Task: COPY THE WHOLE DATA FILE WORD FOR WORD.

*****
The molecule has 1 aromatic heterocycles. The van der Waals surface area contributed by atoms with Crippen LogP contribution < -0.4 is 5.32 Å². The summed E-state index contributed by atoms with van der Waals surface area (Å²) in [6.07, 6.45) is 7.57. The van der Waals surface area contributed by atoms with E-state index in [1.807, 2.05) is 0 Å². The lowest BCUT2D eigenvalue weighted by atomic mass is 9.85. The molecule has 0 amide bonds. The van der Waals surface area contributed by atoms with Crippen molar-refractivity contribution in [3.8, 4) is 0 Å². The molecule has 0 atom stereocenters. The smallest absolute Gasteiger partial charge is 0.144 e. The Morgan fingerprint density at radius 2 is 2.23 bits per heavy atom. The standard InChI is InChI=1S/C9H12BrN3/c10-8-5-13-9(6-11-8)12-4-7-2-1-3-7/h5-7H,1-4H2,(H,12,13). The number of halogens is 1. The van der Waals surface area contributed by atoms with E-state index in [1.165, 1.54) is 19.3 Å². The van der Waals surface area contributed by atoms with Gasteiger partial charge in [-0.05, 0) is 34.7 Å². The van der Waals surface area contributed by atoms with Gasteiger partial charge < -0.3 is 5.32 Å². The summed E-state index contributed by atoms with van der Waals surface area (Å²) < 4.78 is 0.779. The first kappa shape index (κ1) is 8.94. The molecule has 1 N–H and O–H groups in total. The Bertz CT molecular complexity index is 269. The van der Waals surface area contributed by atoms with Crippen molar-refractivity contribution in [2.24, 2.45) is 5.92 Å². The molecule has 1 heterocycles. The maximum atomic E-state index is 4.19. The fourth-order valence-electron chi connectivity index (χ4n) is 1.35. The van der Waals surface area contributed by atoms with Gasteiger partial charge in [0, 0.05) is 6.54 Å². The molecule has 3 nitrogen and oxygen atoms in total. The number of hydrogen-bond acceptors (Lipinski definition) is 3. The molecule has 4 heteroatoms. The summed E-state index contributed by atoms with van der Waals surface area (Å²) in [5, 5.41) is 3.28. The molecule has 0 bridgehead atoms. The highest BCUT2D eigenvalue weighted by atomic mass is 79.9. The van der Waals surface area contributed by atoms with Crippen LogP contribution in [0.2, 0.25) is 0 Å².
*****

The molecule has 1 aromatic heterocycles. The van der Waals surface area contributed by atoms with Crippen LogP contribution < -0.4 is 5.32 Å². The summed E-state index contributed by atoms with van der Waals surface area (Å²) in [6.07, 6.45) is 7.57. The van der Waals surface area contributed by atoms with E-state index in [1.807, 2.05) is 0 Å². The lowest BCUT2D eigenvalue weighted by atomic mass is 9.85. The molecule has 0 amide bonds. The van der Waals surface area contributed by atoms with Crippen molar-refractivity contribution in [3.8, 4) is 0 Å². The molecule has 0 atom stereocenters. The smallest absolute Gasteiger partial charge is 0.144 e. The Morgan fingerprint density at radius 2 is 2.23 bits per heavy atom. The standard InChI is InChI=1S/C9H12BrN3/c10-8-5-13-9(6-11-8)12-4-7-2-1-3-7/h5-7H,1-4H2,(H,12,13). The number of halogens is 1. The van der Waals surface area contributed by atoms with E-state index in [1.165, 1.54) is 19.3 Å². The van der Waals surface area contributed by atoms with Gasteiger partial charge in [-0.05, 0) is 34.7 Å². The van der Waals surface area contributed by atoms with Gasteiger partial charge < -0.3 is 5.32 Å². The summed E-state index contributed by atoms with van der Waals surface area (Å²) < 4.78 is 0.779. The first kappa shape index (κ1) is 8.94. The molecule has 1 N–H and O–H groups in total. The Bertz CT molecular complexity index is 269. The van der Waals surface area contributed by atoms with Crippen molar-refractivity contribution in [2.24, 2.45) is 5.92 Å². The molecule has 1 heterocycles. The maximum atomic E-state index is 4.19. The fourth-order valence-electron chi connectivity index (χ4n) is 1.35. The van der Waals surface area contributed by atoms with Gasteiger partial charge in [0, 0.05) is 6.54 Å². The molecule has 3 nitrogen and oxygen atoms in total. The number of hydrogen-bond acceptors (Lipinski definition) is 3. The molecule has 4 heteroatoms. The summed E-state index contributed by atoms with van der Waals surface area (Å²) in [5, 5.41) is 3.28. The molecule has 0 bridgehead atoms. The highest BCUT2D eigenvalue weighted by atomic mass is 79.9. The van der Waals surface area contributed by atoms with Crippen LogP contribution in [0.2, 0.25) is 0 Å².